Sustainable levels of extraction: National Water Commission position

Posted 5 June 2010

The National Water Initiative and Sustainable Levels of Extraction

The National Water Initiative (NWI) requires all currently overallocated and overused surface and groundwater systems to be returned to environmentally sustainable levels of extraction. It also requires other less-stressed systems to be maintained at an environmentally sustainable level of use. The National Water Commission's second biennial assessment, Australian water reform 2009, found that the central NWI requirement to make substantial progress by 2010 in dealing with all overallocated and overused systems will not be met. The Commission makes it clear that addressing overallocation therefore remains a central national challenge of water policy reform in Australia.

Progress on reform

The National Water Commission considers that if Australia's water use is to be environmentally sustainable, there needs to be:

  • greater clarity and a shared understanding of key terms and concepts
  • agreed processes for determining sustainable levels of extraction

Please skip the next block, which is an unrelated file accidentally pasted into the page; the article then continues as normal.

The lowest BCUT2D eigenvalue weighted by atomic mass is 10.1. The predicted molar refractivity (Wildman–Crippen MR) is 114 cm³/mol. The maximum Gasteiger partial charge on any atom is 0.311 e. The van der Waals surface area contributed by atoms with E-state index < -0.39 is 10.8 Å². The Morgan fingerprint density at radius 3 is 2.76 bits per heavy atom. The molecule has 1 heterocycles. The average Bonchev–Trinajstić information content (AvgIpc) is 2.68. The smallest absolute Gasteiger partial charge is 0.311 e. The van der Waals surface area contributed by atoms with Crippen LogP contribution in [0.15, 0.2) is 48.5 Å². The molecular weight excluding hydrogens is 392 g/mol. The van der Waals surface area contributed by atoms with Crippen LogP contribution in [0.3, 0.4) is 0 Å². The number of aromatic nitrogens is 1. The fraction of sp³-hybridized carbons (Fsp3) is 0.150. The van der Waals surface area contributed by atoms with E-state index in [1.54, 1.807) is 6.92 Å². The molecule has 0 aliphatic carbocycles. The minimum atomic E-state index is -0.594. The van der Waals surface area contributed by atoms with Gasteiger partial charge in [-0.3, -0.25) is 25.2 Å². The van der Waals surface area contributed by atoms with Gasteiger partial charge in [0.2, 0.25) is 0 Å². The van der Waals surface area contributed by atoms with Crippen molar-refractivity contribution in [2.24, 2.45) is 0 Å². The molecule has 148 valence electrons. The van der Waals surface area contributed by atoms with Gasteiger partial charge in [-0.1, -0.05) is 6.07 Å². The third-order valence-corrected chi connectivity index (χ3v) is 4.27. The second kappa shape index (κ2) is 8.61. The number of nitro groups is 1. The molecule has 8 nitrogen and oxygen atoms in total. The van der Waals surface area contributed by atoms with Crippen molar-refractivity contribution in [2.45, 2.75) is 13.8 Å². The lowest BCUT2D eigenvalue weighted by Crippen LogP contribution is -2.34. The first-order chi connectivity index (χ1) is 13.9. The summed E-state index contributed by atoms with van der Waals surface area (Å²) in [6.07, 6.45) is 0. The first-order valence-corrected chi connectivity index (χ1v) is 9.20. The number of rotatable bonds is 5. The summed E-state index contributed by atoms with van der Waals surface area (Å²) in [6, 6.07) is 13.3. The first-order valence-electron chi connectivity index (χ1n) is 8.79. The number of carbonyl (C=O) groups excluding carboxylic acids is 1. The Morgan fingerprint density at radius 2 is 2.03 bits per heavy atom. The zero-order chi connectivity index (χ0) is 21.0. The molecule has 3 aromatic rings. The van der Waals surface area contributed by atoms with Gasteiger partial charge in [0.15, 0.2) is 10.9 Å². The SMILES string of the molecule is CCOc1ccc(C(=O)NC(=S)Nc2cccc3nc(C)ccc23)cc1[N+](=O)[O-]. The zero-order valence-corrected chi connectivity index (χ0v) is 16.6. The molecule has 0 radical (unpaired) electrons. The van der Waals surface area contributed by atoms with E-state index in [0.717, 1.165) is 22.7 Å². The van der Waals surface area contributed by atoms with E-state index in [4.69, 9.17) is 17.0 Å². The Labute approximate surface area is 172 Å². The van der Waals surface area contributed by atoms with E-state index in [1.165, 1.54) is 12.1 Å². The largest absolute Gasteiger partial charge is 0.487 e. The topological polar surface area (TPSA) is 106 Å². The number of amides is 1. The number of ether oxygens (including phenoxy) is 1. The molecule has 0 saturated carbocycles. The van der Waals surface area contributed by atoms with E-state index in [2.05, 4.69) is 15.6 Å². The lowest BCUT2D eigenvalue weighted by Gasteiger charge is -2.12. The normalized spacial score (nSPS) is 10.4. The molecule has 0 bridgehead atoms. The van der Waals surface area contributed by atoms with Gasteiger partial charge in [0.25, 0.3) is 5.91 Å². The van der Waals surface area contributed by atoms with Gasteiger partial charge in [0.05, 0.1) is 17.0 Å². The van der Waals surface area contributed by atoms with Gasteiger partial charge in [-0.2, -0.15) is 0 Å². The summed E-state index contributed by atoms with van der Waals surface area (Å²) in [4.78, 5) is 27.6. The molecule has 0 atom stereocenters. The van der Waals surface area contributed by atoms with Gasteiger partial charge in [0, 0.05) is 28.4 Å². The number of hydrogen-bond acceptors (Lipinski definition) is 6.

• utilisation of the full range of available mechanisms to provide sufficient water to meet environmental outcomes
  • greater security for environmental water
  • improved methods for managing environmental water, including monitoring and reporting on outcomes.

Clarity in terminology

The NWI Agreement defines an 'environmentally sustainable level of extraction' as 'the level of water extraction from a particular system which, if exceeded, would compromise key environmental assets or ecosystem functions and the productive base of the resource'. While the general intention of this concept is clear, there is a need to detail, extend and illustrate the definition before it can be implemented unambiguously. As a consequence, five years after the signing of the NWI, it has not been possible to develop a nationally consistent picture of the level and distribution of overallocation and overuse across Australia.